A gastropub revolution quickly made its way to America. Chef Sang Yoon had a single objective when he purchased the venerable Father’s Office bar in Santa Monica in 2000. “I wanted to provide good food in a relaxed atmosphere.” Yoon was influenced by the tapas bar, enoteca, and brasserie styles of European restaurants. Father’s Office quickly gained a reputation for serving excellent hamburgers, refusing replacements, and exclusively accepting walk-in customers. A second restaurant that serves a renowned burger and other dishes to large customers was established by Yoon in 2008.
Yoon admits to Eater that while he didn’t necessarily have a gastropub in mind, that is essentially what he accomplished. “Chef-owner Sang Yoon is fond of pointing out that Father’s Office is less a restaurant than a bar that happens to offer cuisine,” writer Jonathan Gold writes in a 2008 LA Weekly review of the second Father’s Office. Father’s Office doesn’t have waiters at that moment. Instead, patrons purchase meals at the bar, and a runner takes them to the table. “I always wanted a simple and subtle style where the individuals added the color,” says Yoon of Father’s Office’s aesthetic. Yoon has two restaurants and is still a pioneer in the LA dining industry.
Chef from head to tail
Although the phrase “gastropub” may have been created to describe the Eagle, the gastropub’s menu was heavily influenced by renowned British chef Fergus Henderson. Henderson founded St. John in 1994, and since then, its whole-beast cooking technique has been innovative.
Henderson’s straightforward yet perfectly prepared food has influenced the menus of today’s gastropubs, which are often hearty, comforting, and meaty. Henderson also encouraged cooks worldwide to experiment with “the unpleasant bits.” It is impossible to ignore his impact on menus. The ambiance of St. John and its 2003 sibling establishment, St. John Bread & Wine, also impacted because these were the first establishments to have the traditional kitchens and lively, casual dining areas that are so commonplace today.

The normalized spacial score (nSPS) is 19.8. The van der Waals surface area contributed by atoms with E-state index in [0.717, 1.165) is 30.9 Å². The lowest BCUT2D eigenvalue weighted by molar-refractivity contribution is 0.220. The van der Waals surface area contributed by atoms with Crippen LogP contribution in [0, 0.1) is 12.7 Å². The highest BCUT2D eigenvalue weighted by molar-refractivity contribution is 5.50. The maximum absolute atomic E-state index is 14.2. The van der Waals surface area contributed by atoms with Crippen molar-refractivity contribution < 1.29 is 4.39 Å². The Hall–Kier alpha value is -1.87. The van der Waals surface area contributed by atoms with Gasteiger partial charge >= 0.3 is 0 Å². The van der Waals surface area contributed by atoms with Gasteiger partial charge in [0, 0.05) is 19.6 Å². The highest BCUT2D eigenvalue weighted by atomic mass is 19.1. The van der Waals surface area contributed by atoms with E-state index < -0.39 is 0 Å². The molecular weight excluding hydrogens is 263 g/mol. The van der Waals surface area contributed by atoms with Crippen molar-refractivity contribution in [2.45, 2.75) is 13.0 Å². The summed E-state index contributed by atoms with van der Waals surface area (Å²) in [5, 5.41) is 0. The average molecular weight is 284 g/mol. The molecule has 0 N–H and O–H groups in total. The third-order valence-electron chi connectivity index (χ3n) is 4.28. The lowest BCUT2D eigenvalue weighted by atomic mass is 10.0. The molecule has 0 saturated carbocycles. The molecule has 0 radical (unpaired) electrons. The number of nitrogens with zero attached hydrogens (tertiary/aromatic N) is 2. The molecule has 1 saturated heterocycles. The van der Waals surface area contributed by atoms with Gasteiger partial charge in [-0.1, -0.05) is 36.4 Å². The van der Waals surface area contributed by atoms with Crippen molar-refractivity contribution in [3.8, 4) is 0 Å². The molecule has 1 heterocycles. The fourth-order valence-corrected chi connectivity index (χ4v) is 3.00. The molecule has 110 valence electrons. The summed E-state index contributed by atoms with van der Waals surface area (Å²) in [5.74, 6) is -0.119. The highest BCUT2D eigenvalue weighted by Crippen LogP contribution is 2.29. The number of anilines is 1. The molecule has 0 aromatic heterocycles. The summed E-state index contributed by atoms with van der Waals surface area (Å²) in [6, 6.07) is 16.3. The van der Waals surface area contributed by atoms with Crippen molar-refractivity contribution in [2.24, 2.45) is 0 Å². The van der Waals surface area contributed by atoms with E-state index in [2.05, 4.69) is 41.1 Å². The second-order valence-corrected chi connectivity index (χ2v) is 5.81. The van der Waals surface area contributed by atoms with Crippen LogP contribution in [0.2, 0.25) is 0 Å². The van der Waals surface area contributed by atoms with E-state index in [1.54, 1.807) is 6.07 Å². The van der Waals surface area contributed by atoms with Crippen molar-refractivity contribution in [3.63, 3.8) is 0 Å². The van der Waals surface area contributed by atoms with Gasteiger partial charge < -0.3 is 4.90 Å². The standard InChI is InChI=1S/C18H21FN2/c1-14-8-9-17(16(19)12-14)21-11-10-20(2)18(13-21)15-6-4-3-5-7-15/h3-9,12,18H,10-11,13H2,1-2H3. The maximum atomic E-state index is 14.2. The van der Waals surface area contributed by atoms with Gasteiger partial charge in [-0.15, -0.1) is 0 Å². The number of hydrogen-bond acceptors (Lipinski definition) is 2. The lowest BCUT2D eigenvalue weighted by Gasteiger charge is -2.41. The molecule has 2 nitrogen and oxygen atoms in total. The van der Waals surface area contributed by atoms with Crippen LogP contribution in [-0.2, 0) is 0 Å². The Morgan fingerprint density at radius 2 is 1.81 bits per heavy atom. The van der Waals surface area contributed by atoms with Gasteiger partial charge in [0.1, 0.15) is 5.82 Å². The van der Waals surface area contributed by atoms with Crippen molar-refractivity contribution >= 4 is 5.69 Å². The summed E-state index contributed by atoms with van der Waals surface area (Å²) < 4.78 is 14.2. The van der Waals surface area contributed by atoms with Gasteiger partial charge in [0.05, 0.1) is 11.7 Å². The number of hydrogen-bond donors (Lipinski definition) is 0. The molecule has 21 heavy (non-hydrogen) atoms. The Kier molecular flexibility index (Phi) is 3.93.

Henderson describes the tension in his role as the father of modern British culinary thinking in an essay he wrote for the Guardian in 2014: “It’s intriguing that some claim that St. John invented gastropub staple “Modern British” cookery. We were called “200 years out of date” when we started, 20 years ago this October.” Numerous imitations of Henderson’s iconic recipes, such as his renowned marrow bones and parsley salad, can now be found worldwide.
Under the ownership of big restaurant chains and local businesses, gastropubs have prospered. It may not be unexpected that early proliferation occurred in England. The London-based ETM group, which runs several gastropubs, was established in 2000. The Guardian claims that by 2003 “Out of a total of 60,000 pubs, there are 5,000 gastropubs. Pubs that serve meals currently make up 90% of the total.” Anchor & Hope, a gastropub in London founded in 2004 by graduates of St. John, is a shining example of the industry’s expansion.
Gastropubs can be found around the United States, not just in popular dining areas like Chicago, New York, and Los Angeles. The hottest eateries in San Antonio, Columbus, Tucson, and Greenville have all been gastropubs.